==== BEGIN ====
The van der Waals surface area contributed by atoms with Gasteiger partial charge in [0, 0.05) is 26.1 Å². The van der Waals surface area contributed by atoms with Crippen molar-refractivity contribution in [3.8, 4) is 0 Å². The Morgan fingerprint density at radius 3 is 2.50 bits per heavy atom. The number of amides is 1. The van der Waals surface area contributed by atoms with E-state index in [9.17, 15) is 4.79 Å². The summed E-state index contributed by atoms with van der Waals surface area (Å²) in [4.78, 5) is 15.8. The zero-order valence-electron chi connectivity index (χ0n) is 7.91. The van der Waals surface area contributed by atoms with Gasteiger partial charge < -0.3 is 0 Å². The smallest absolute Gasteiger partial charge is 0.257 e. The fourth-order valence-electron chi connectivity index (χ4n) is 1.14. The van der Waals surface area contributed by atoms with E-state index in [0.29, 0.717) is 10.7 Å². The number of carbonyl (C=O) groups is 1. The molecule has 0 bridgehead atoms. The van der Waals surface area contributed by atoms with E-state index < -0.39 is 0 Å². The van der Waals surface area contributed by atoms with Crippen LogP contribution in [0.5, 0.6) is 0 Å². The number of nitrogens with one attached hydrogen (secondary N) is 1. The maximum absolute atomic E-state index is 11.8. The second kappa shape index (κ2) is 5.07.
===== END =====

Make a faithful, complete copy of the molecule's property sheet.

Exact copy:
The van der Waals surface area contributed by atoms with Gasteiger partial charge in [0, 0.05) is 26.1 Å². The van der Waals surface area contributed by atoms with Crippen molar-refractivity contribution in [3.8, 4) is 0 Å². The Morgan fingerprint density at radius 3 is 2.50 bits per heavy atom. The number of amides is 1. The van der Waals surface area contributed by atoms with E-state index in [9.17, 15) is 4.79 Å². The summed E-state index contributed by atoms with van der Waals surface area (Å²) in [4.78, 5) is 15.8. The zero-order valence-electron chi connectivity index (χ0n) is 7.91. The van der Waals surface area contributed by atoms with Gasteiger partial charge < -0.3 is 0 Å². The smallest absolute Gasteiger partial charge is 0.257 e. The fourth-order valence-electron chi connectivity index (χ4n) is 1.14. The van der Waals surface area contributed by atoms with E-state index in [0.29, 0.717) is 10.7 Å². The number of carbonyl (C=O) groups is 1. The molecule has 0 bridgehead atoms. The van der Waals surface area contributed by atoms with E-state index < -0.39 is 0 Å². The van der Waals surface area contributed by atoms with Crippen LogP contribution in [0.5, 0.6) is 0 Å². The number of nitrogens with one attached hydrogen (secondary N) is 1. The maximum absolute atomic E-state index is 11.8. The second kappa shape index (κ2) is 5.07.